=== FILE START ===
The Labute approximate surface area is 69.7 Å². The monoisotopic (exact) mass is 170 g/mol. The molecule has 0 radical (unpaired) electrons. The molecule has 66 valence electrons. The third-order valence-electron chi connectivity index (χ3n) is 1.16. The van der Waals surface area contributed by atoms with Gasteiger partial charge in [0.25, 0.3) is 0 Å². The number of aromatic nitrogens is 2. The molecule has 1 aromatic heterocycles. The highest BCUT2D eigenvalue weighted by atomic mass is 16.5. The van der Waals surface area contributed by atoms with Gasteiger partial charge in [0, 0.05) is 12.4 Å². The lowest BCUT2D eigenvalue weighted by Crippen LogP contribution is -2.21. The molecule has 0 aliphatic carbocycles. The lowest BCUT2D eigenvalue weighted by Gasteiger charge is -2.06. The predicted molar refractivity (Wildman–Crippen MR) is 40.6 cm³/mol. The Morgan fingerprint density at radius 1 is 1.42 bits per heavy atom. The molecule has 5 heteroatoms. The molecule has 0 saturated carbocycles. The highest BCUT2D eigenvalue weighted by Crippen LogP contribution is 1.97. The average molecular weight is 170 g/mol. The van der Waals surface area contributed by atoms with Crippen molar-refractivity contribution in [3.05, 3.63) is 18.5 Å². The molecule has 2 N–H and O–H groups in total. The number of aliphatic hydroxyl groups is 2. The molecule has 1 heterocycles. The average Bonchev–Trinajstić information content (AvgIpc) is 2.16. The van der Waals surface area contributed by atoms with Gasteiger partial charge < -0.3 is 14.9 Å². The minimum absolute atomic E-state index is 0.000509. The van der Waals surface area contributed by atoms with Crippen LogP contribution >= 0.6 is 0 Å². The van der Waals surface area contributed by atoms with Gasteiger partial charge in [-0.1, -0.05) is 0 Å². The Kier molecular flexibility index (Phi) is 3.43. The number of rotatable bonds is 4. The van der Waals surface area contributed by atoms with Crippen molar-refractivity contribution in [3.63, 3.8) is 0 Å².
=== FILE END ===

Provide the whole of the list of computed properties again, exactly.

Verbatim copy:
The Labute approximate surface area is 69.7 Å². The monoisotopic (exact) mass is 170 g/mol. The molecule has 0 radical (unpaired) electrons. The molecule has 66 valence electrons. The third-order valence-electron chi connectivity index (χ3n) is 1.16. The van der Waals surface area contributed by atoms with Gasteiger partial charge in [0.25, 0.3) is 0 Å². The number of aromatic nitrogens is 2. The molecule has 1 aromatic heterocycles. The highest BCUT2D eigenvalue weighted by atomic mass is 16.5. The van der Waals surface area contributed by atoms with Gasteiger partial charge in [0, 0.05) is 12.4 Å². The lowest BCUT2D eigenvalue weighted by Crippen LogP contribution is -2.21. The molecule has 0 aliphatic carbocycles. The lowest BCUT2D eigenvalue weighted by Gasteiger charge is -2.06. The predicted molar refractivity (Wildman–Crippen MR) is 40.6 cm³/mol. The Morgan fingerprint density at radius 1 is 1.42 bits per heavy atom. The molecule has 5 heteroatoms. The molecule has 0 saturated carbocycles. The highest BCUT2D eigenvalue weighted by Crippen LogP contribution is 1.97. The average molecular weight is 170 g/mol. The van der Waals surface area contributed by atoms with Crippen molar-refractivity contribution in [3.05, 3.63) is 18.5 Å². The molecule has 2 N–H and O–H groups in total. The number of aliphatic hydroxyl groups is 2. The molecule has 1 heterocycles. The average Bonchev–Trinajstić information content (AvgIpc) is 2.16. The van der Waals surface area contributed by atoms with Gasteiger partial charge < -0.3 is 14.9 Å². The minimum absolute atomic E-state index is 0.000509. The van der Waals surface area contributed by atoms with Crippen LogP contribution >= 0.6 is 0 Å². The van der Waals surface area contributed by atoms with Gasteiger partial charge in [-0.1, -0.05) is 0 Å². The Kier molecular flexibility index (Phi) is 3.43. The number of rotatable bonds is 4. The van der Waals surface area contributed by atoms with Crippen molar-refractivity contribution in [3.63, 3.8) is 0 Å².